talk in Aberdeen on 5 June 2023
Programs as Proofs
(and why some computer scientists nowadays do homotopy theory)
The insight that programs can serve as proofs is more than half a
century old. It is known under many names, such as
"propositions-as-types", "BHK-interpretation", or "Curry-Howard
correspondance". An example that demonstrates the idea is a program
that calculates arbitrarily large prime numbers: within the correct
framework, such a program can be understood as a proof that there are
infinitely many prime numbers.
Nowadays, the idea is mainly exploited through Martin-Löf's type
theory and Coquand's Calculus of Constructions. They serve as
foundations for computer proof assistants such as Agda, Coq, or
Lean. Huge libraries of computer-verified formal mathematics are being
developed. Formalisations include modern mathematics such as a recent
result by Clausen and Scholze.
Around 15 years ago, Fields medallist Voevodsky (and, independently,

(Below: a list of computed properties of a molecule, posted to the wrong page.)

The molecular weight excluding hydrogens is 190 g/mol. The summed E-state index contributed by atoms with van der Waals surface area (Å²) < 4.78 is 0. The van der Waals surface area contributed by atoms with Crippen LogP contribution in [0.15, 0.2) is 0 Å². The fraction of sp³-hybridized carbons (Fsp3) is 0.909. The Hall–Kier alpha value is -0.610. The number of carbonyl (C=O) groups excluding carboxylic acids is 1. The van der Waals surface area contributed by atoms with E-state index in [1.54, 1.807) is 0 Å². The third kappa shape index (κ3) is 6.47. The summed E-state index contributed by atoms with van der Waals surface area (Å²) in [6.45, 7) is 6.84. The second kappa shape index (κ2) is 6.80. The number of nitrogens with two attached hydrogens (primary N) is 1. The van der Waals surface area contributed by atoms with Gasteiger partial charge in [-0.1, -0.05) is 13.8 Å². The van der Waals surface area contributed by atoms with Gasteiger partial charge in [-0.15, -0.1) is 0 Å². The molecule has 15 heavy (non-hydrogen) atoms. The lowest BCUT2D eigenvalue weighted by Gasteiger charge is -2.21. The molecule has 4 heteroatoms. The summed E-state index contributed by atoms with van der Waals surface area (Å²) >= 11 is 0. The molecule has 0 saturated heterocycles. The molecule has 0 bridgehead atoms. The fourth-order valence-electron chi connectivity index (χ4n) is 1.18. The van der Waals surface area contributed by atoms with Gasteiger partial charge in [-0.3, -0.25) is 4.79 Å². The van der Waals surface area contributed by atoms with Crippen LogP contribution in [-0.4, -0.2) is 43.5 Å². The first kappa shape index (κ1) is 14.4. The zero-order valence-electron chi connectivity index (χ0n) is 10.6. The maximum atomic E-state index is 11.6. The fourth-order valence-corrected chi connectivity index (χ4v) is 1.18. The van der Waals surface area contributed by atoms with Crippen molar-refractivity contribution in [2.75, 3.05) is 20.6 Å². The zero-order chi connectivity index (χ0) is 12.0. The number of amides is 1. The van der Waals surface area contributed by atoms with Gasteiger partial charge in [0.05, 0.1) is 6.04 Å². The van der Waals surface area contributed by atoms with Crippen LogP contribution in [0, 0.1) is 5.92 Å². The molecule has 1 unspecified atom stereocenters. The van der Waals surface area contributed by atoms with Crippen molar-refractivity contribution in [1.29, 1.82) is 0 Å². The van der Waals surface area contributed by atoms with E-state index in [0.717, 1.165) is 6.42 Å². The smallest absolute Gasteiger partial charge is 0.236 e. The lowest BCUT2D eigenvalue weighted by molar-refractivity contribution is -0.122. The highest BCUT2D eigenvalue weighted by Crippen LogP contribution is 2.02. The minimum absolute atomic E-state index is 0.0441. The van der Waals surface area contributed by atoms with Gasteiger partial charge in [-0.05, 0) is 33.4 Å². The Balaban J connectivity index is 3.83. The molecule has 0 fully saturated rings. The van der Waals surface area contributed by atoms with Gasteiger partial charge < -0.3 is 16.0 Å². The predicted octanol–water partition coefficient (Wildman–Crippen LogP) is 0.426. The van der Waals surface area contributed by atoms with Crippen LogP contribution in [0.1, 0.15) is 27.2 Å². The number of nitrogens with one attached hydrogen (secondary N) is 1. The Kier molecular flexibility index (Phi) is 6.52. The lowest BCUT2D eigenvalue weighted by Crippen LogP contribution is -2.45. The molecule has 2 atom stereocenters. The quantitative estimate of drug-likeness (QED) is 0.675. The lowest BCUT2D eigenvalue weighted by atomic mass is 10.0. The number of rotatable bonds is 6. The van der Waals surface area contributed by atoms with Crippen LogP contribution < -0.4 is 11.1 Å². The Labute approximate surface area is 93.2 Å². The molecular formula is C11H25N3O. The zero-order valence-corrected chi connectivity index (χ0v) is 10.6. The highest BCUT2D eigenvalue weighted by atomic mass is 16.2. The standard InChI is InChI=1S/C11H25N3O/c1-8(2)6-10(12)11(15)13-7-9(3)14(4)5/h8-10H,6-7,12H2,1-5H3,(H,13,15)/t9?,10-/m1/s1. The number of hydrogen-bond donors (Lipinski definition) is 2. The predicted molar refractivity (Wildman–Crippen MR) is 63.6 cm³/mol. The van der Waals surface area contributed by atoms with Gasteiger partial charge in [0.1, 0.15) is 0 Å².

Awodey and Warren) observed that the intuition of abstract homotopy
theory applies to type theory. This gave rise to a field known as
homotopy type theory, often referred to as HoTT. HoTT can be used as a
setting for synthetic homotopy theory: rather than defining what a
topological space (or an infinity-groupoid) is, the rules of the
system ensure that everything automatically behaves like a
space. Familiar theorems (e.g. the Seifert-van Kampen or the
Blakers-Massey theorem) can be formulated and proved within HoTT,
often leading to elegant and short proofs.
In this talk, I want to introduce and explain some central ideas of a
field that connects mathematics to computer science. I will not assume
familiarity with computer science, logic, or higher-dimensional
category theory.